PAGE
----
Hillary Clinton and Donald Trump are headed for an unpredictable sprint as up to one in five voters isn’t firmly committed
As Hillary Clinton and Donald Trump spin out of their first debate and into the last six weeks of the presidential campaign, they are headed into what figures to be not only a tight stretch run but one that is exceptionally volatile and unpredictable.
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That’s because roaming around in the middle of the electorate is a large chunk of voters—perhaps one in five—not firmly committed to anybody. Some of these voters are literally undecided, some are nominally backing a third-party candidate but available to be pulled to one of the major candidates, and some aren’t sure they want to vote at all when faced with what they consider unpalatable choices.
This situation creates an unusual amount of uncertainty about whether significant blocs of voters—including young people, minorities, suburban women and college-educated white men—will revert to normal behavior, break out of traditional patterns or simply not show up.
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The good news for Donald Trump in this mix is that, in a normal race, many voters who aren’t committed to voting for the incumbent at this stage actually already have made a decision to vote against the incumbent. They just haven’t admitted that yet. There is no incumbent in this race, of course, because President Barack Obama isn’t running, but Mrs. Clinton, his chosen successor, may be the functional equivalent.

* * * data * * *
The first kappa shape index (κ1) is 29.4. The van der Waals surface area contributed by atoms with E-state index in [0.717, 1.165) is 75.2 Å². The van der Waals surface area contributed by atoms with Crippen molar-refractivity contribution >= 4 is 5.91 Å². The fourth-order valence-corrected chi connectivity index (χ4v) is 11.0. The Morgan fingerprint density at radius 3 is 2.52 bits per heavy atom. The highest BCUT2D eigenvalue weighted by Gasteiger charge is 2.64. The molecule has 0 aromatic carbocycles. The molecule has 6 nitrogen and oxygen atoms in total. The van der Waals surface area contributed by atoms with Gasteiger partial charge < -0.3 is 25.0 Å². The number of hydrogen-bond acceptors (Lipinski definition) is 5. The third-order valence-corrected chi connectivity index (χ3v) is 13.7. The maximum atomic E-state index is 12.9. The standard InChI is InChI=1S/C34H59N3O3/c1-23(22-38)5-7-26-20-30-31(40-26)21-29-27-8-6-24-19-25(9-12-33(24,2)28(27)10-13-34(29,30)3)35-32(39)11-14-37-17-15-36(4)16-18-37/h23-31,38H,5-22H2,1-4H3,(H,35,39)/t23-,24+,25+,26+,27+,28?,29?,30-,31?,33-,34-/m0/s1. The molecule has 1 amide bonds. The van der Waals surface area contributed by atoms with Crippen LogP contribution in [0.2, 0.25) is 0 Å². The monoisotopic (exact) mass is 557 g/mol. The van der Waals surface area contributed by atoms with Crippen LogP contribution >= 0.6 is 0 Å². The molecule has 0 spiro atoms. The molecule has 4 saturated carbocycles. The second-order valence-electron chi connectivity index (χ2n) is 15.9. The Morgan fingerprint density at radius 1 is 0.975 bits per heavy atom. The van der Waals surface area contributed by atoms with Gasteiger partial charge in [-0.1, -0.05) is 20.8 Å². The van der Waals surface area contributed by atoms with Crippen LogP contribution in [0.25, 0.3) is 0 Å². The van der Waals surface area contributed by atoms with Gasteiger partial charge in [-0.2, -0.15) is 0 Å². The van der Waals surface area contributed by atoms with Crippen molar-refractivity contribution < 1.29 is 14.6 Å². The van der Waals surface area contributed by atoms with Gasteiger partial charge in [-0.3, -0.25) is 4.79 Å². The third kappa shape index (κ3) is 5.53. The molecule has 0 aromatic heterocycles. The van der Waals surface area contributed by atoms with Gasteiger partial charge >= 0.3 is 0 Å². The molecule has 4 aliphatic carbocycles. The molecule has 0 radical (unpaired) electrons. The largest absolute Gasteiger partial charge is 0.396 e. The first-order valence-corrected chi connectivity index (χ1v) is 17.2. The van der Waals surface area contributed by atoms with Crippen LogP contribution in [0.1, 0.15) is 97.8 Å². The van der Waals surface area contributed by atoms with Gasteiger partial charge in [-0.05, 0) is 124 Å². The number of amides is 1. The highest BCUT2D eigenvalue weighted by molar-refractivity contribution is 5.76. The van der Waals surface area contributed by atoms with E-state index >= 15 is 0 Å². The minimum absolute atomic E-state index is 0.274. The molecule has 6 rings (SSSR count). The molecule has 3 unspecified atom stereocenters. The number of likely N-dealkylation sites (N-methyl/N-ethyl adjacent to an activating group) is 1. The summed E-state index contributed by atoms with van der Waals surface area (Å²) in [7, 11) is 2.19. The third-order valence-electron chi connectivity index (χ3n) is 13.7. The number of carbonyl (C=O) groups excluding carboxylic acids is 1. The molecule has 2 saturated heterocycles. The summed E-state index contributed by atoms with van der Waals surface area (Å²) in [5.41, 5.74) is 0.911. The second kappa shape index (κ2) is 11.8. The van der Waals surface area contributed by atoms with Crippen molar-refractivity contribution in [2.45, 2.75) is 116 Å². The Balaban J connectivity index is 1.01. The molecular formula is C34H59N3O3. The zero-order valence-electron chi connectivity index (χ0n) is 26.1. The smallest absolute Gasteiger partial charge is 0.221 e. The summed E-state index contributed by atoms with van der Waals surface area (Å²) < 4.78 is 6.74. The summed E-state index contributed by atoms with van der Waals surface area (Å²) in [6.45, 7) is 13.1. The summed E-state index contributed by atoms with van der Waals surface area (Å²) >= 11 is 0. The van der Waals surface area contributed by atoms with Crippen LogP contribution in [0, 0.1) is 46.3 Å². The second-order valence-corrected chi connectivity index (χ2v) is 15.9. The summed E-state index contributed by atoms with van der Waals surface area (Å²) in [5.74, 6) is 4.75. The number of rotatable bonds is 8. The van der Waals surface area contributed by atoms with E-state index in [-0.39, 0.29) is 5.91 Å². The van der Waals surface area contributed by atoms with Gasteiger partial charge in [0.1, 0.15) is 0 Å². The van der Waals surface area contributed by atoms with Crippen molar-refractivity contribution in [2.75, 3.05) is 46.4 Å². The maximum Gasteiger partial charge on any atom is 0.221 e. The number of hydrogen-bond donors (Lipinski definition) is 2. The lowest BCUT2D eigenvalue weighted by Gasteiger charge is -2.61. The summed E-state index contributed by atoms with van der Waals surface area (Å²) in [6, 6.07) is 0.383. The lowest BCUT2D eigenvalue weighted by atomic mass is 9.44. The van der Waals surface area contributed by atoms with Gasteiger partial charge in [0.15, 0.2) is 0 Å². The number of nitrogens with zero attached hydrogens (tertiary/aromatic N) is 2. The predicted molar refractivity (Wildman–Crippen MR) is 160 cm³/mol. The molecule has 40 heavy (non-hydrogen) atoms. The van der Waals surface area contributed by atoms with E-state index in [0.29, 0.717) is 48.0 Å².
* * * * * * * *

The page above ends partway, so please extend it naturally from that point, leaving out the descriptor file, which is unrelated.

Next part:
Yet this isn’t a normal race, and it’s unclear that a candidate who arouses as many negative feelings as does Mr. Trump will exert the same pull away from the incumbent party as would a less controversial candidate under the same circumstances.Read the rest from the WSJ's Gerald F Seib HERE.
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